Source:

Opera Omnia volume 5
Ludovic Dutens (ed)
pp 390-391



Date: January - April 1713

Translated from the Latin



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METAPHYSICS
MIND, BODY AND SOUL
FREE WILL AND NECESSITY
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POLITICS, LAW AND ETHICS
THEOLOGY


LEIBNIZ TO FRIEDRICH WILHELM BIERLING


[D V, p390]

It is to be wished rather than hoped that there are wise men who are always guided only by the counsel of right reason. These things concern the idea of the best republic, which we envision in order that we might approach it as much as is possible. I greatly disapprove of the fact that in the work of distinguished men like Samuel Pufendorf, Christian Thomasius, and those who follow them, it is taught that the immortality of the soul, as well as punishments and rewards beyond this present life, are known through revelation alone. The Pythagoreans and Platonists understood this better. I have observed in a letter to Böhmer about Pufendorf's little book on duties,1 that this foundation of natural theology2 is evident to any populace which acknowledges divine providence and the consequences of it, even leaving aside metaphysical arguments, of which we have insuperable examples. [D V p391] A doctrine of morals, justice, and duties, which depends on the goods of this life alone, is very imperfect, as I have shown in the same letter. The doctrine of providence is useless without the immortality of the soul, and has no more power to obligate men than Epicurus' gods, which are devoid of providence. Accordingly, if God does not convey to us the principles from which we might learn of our immortality, natural theology is useless, and is of no use whatsoever against practical atheism. And it was possible for men to be atheists before revelation, since the divinity does not always avenge itself in this life. In order to uphold the immortality of the soul it is not necessary to say that the soul is a separate substance, for it could always remain clothed with a subtle body, such as I also attribute to angels. It remains to say, farewell, and think well of me. 1713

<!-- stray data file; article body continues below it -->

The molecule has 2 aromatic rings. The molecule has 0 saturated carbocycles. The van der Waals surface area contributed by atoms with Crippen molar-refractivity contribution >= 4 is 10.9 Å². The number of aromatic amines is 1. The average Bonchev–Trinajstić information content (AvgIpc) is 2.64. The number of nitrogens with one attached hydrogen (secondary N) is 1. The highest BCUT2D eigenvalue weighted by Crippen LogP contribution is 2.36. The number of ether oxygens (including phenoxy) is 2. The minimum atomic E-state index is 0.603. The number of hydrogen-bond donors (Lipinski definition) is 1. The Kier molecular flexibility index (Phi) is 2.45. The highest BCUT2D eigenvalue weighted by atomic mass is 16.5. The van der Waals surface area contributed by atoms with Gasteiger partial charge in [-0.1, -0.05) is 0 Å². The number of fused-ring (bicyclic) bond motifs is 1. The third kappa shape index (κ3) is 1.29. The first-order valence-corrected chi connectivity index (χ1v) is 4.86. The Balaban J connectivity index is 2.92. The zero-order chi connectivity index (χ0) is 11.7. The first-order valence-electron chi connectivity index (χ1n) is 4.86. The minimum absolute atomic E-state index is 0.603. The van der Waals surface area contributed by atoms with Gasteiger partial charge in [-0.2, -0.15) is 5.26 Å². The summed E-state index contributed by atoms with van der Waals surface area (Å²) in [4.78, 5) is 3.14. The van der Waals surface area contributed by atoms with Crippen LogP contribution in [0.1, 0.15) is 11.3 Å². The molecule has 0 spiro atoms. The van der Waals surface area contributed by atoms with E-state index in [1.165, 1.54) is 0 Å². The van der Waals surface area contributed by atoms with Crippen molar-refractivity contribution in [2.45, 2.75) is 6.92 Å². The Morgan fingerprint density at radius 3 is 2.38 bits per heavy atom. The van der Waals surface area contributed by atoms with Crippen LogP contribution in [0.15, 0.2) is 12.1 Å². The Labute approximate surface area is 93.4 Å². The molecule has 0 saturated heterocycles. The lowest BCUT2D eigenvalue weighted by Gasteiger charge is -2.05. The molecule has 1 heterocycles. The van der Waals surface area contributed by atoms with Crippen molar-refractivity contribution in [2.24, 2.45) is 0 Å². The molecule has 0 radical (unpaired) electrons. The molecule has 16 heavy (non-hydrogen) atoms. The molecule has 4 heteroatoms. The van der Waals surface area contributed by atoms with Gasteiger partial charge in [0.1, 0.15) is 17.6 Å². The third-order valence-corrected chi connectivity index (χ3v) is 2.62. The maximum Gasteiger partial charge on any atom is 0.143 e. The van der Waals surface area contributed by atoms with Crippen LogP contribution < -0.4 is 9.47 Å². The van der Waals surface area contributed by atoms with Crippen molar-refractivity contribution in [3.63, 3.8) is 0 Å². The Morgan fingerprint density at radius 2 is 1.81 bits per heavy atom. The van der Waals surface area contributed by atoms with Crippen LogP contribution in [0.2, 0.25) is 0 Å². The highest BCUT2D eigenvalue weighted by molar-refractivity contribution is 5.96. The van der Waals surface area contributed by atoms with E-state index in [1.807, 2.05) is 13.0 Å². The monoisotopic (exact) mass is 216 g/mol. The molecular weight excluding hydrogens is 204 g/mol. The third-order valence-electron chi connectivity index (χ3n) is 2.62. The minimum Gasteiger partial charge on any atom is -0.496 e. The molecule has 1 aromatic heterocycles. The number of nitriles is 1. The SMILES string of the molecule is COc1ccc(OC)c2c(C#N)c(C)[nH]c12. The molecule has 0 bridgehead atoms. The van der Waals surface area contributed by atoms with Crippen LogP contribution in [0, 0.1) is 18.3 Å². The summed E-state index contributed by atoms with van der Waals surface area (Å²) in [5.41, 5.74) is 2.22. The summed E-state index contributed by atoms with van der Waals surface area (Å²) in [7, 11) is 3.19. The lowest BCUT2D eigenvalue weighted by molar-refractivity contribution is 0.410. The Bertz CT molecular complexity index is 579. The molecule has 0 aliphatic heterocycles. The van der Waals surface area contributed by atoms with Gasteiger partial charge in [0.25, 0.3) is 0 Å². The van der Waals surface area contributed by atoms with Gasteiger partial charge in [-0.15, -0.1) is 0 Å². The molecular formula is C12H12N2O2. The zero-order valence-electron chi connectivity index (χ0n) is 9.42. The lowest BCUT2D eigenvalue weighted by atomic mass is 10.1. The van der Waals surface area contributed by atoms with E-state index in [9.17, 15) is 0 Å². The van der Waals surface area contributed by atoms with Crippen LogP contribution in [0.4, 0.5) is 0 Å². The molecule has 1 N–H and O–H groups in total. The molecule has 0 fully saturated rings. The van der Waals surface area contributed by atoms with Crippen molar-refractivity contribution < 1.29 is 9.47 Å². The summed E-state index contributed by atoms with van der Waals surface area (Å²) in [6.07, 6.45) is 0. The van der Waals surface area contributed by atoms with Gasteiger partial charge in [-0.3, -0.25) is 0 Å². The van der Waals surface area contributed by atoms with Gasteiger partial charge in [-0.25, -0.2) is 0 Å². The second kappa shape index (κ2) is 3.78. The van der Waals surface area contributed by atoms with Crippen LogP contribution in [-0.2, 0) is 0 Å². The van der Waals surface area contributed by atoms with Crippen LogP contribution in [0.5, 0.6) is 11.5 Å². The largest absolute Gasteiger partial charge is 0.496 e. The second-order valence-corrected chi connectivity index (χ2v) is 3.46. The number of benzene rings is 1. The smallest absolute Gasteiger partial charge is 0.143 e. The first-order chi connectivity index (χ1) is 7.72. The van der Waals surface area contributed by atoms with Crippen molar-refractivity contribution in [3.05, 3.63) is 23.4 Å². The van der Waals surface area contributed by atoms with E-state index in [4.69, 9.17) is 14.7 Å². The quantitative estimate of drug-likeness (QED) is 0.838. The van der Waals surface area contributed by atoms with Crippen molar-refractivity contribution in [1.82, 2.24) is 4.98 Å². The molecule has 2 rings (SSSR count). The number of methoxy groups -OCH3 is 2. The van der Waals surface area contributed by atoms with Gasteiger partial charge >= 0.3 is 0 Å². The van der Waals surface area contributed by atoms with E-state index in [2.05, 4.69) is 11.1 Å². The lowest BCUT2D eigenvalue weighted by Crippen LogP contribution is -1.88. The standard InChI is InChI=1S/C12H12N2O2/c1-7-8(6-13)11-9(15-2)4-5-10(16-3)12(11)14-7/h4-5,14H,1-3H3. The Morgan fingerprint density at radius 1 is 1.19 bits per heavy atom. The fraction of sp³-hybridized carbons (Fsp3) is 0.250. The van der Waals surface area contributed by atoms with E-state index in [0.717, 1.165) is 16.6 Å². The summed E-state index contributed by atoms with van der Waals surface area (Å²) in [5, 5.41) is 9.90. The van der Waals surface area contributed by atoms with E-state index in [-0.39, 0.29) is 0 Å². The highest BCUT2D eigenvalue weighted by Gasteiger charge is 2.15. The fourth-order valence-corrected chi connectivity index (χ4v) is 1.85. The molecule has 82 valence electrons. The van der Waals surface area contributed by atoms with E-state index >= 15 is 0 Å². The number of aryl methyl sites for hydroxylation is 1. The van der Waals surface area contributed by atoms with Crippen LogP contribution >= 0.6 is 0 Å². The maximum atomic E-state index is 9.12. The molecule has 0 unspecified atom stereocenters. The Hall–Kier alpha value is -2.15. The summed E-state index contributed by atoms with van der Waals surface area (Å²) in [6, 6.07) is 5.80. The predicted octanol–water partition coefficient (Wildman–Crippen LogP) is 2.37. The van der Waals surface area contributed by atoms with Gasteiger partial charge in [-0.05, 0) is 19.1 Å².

NOTES:

1. The letter in question was written in 1706, and is printed in Political Writings, trans. and ed. Patrick Riley (Cambridge: Cambridge University Press, 2ed), 65-75.
2. In other words, the immortality of the soul.


© Lloyd Strickland 2016